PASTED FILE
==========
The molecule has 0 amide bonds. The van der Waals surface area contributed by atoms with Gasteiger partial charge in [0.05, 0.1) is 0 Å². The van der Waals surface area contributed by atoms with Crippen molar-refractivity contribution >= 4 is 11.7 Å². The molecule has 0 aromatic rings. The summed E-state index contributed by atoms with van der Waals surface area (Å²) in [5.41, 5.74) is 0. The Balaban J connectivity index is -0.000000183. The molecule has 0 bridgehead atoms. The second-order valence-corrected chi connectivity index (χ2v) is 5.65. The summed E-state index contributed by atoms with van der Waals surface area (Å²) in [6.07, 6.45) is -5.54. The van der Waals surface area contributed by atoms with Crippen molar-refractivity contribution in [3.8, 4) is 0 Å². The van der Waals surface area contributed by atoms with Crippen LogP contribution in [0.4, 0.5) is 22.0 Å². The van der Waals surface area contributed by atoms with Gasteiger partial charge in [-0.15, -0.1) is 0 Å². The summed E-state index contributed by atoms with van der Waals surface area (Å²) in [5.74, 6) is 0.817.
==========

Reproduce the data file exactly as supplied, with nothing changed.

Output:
The molecule has 0 amide bonds. The van der Waals surface area contributed by atoms with Gasteiger partial charge in [0.05, 0.1) is 0 Å². The van der Waals surface area contributed by atoms with Crippen molar-refractivity contribution >= 4 is 11.7 Å². The molecule has 0 aromatic rings. The summed E-state index contributed by atoms with van der Waals surface area (Å²) in [5.41, 5.74) is 0. The Balaban J connectivity index is -0.000000183. The molecule has 0 bridgehead atoms. The second-order valence-corrected chi connectivity index (χ2v) is 5.65. The summed E-state index contributed by atoms with van der Waals surface area (Å²) in [6.07, 6.45) is -5.54. The van der Waals surface area contributed by atoms with Crippen molar-refractivity contribution in [3.8, 4) is 0 Å². The van der Waals surface area contributed by atoms with Crippen LogP contribution in [0.4, 0.5) is 22.0 Å². The van der Waals surface area contributed by atoms with Gasteiger partial charge in [-0.15, -0.1) is 0 Å². The summed E-state index contributed by atoms with van der Waals surface area (Å²) in [5.74, 6) is 0.817.